From the Borrego COVID-19 Task Force...


Last updated 12/21/2021 at 2:22pm

We have been experiencing another wave of COVID that has been infecting many more unvaccinated people than vaccinated people throughout the U.S.

Last week, the County reported 14 new cases of COVID in Borrego Springs – the most we’ve had since a couple of weeks after Thanksgiving 2020. Hopefully we will not repeat the surge we had last year after Christmas and New Years.

The Delta variant is as transmissible as chickenpox. About 95% of Americans born before the chickenpox (varicella) vaccine was available have had chickenpox.

Information is accumulating that Omicron may be much more transmissible than Delta. Lab studies have demonstrated Omicron invades cells, especially from nasal and sinus tissues, much faster than Delta. Many observations from various countries report rapid spread of Omicron – cases doubling every 2 – 3 days in countries like Denmark and Great Britain.

Consider the following still speculation from few studies, which will need to be confirm by more studies:

People infected in the early waves of COVID probably have too little immunity now to resist Delta or Omicron.

People who received two doses of Pfizer or Moderna are probably only 30% – 40% less likely than unvaccinated people to be infected by Omicron.

Note that the studies of immunity to Omicron are based upon laboratory analysis of neutralizing antibodies which Amy be different that “real world” experience, and does not reflect the impact of the underlying protection that B cells and T cells may provide.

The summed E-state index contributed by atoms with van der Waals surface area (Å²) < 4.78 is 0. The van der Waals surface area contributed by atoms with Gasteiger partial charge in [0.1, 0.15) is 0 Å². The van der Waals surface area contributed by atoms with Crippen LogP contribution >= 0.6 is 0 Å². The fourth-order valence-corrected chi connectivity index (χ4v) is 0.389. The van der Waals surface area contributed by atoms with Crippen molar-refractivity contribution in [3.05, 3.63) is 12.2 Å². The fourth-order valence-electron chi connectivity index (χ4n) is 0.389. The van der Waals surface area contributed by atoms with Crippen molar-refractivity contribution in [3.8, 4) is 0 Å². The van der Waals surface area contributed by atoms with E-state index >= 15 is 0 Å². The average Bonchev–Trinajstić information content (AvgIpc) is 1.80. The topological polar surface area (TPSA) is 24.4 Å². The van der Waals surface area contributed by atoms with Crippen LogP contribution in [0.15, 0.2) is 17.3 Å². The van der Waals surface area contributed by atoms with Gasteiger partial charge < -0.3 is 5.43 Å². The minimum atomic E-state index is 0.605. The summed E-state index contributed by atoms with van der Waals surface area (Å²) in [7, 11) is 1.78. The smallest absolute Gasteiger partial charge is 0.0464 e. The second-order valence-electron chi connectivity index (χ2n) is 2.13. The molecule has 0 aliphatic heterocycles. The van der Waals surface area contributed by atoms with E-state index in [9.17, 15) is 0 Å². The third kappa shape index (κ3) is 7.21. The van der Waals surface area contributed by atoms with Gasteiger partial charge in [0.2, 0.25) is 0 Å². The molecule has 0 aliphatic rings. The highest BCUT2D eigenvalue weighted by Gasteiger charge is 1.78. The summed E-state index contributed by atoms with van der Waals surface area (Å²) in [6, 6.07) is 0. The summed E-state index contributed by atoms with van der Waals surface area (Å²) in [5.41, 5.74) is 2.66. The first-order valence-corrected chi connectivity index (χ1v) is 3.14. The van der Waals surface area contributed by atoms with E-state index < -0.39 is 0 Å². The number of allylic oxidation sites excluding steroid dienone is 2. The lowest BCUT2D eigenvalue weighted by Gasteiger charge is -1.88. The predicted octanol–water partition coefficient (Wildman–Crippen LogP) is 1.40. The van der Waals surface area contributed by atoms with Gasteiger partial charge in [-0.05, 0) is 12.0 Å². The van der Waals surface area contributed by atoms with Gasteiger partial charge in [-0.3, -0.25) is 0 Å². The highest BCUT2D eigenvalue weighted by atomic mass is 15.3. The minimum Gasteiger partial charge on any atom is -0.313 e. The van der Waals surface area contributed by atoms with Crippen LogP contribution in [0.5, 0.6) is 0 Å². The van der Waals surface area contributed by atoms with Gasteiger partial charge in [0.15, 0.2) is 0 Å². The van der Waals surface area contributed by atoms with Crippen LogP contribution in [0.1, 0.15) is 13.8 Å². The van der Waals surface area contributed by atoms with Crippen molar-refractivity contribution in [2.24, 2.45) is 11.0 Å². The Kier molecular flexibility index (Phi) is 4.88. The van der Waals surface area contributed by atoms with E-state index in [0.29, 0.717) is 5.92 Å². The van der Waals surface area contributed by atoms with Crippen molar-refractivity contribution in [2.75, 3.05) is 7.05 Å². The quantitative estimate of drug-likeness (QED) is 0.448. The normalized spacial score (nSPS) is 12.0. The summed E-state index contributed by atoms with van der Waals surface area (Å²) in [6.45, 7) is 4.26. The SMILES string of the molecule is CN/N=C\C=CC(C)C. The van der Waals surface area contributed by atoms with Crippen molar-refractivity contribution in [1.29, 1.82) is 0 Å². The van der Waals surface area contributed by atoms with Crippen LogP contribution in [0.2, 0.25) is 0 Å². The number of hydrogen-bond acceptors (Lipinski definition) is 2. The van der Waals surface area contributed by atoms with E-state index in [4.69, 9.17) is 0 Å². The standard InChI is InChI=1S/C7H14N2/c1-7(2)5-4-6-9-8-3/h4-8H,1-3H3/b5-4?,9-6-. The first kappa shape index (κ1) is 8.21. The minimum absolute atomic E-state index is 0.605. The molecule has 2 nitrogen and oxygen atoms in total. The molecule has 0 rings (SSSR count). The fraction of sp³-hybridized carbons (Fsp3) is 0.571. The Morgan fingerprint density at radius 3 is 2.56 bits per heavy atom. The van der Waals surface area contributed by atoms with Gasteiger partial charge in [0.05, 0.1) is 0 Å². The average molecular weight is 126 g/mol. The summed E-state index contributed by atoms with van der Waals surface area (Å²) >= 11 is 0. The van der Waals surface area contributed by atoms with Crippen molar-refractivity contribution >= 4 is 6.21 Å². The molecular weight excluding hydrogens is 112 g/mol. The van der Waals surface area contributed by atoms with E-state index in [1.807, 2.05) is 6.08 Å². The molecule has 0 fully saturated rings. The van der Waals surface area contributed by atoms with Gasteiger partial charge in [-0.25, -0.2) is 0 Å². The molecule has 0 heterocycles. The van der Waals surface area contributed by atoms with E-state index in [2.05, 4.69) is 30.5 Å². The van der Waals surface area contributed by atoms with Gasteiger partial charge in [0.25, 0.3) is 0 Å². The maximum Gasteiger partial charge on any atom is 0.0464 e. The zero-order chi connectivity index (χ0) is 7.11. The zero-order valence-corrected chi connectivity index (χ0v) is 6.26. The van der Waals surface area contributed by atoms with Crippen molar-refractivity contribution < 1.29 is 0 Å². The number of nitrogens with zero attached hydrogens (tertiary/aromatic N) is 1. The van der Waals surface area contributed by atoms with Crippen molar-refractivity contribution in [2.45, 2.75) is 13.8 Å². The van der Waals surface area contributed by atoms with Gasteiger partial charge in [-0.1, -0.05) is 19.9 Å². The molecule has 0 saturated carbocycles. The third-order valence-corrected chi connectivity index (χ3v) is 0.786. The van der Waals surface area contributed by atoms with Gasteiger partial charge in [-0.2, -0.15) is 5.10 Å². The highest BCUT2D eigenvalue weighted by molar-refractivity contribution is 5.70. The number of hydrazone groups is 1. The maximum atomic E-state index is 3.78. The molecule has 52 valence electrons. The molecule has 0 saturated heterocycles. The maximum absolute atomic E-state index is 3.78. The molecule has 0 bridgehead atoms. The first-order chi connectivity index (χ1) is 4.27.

However, those with two doses of vaccine still have a high level of protection against hospitalization and death.

The antibody levels are restored to high levels for those who get a Pfizer booster after two doses of vaccine or prior infection. They get protection from infection in the range of 80% compared to unvaccinated people. (The restoration of antibody levels with a booster of Moderna was just reported, but from a very small sample study).

These two pieces of information prompted public health authorities around the world to strongly recommend that people get booster shots.

The scientists are essentially saying that while we wait for research to confirm or contradict these early studies and observations, we may find out we were wrong one way or the other. So, it is better to get a booster and find out that it was not helpful than to not get a booster and find out you needed it - like unvaccinated people hospitalized with COVID saying they wish they’d gotten vaccinated.

– Borrego Springs COVID-19 Task Force

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